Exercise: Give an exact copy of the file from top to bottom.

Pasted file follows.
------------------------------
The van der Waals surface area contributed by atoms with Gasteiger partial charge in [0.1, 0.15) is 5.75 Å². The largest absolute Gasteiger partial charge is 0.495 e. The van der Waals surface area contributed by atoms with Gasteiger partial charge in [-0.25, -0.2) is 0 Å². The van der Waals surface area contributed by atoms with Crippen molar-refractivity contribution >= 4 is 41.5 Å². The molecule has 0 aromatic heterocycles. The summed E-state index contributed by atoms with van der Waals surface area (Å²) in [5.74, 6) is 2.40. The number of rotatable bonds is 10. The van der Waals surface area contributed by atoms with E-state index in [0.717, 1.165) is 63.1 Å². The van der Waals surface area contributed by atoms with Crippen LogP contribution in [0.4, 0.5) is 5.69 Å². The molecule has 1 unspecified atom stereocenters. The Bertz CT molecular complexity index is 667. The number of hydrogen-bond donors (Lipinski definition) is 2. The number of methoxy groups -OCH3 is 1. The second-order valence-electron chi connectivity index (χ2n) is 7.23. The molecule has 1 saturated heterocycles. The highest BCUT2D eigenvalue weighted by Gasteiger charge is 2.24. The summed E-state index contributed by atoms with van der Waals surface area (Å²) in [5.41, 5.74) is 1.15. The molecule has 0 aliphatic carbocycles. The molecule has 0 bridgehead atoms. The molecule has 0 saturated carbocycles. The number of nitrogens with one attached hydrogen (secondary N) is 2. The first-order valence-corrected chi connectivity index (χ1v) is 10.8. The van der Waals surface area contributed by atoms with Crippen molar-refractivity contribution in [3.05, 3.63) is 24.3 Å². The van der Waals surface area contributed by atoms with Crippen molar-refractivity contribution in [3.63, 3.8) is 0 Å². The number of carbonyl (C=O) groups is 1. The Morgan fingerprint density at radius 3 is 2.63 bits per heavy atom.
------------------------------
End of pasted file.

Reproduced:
The van der Waals surface area contributed by atoms with Gasteiger partial charge in [0.1, 0.15) is 5.75 Å². The largest absolute Gasteiger partial charge is 0.495 e. The van der Waals surface area contributed by atoms with Gasteiger partial charge in [-0.25, -0.2) is 0 Å². The van der Waals surface area contributed by atoms with Crippen molar-refractivity contribution >= 4 is 41.5 Å². The molecule has 0 aromatic heterocycles. The summed E-state index contributed by atoms with van der Waals surface area (Å²) in [5.74, 6) is 2.40. The number of rotatable bonds is 10. The van der Waals surface area contributed by atoms with E-state index in [0.717, 1.165) is 63.1 Å². The van der Waals surface area contributed by atoms with Crippen LogP contribution in [0.4, 0.5) is 5.69 Å². The molecule has 1 unspecified atom stereocenters. The Bertz CT molecular complexity index is 667. The number of hydrogen-bond donors (Lipinski definition) is 2. The number of methoxy groups -OCH3 is 1. The second-order valence-electron chi connectivity index (χ2n) is 7.23. The molecule has 1 saturated heterocycles. The highest BCUT2D eigenvalue weighted by Gasteiger charge is 2.24. The summed E-state index contributed by atoms with van der Waals surface area (Å²) in [5.41, 5.74) is 1.15. The molecule has 0 aliphatic carbocycles. The molecule has 0 bridgehead atoms. The molecule has 0 saturated carbocycles. The number of nitrogens with one attached hydrogen (secondary N) is 2. The first-order valence-corrected chi connectivity index (χ1v) is 10.8. The van der Waals surface area contributed by atoms with Crippen molar-refractivity contribution in [3.05, 3.63) is 24.3 Å². The van der Waals surface area contributed by atoms with Crippen molar-refractivity contribution in [3.63, 3.8) is 0 Å². The number of carbonyl (C=O) groups is 1. The Morgan fingerprint density at radius 3 is 2.63 bits per heavy atom.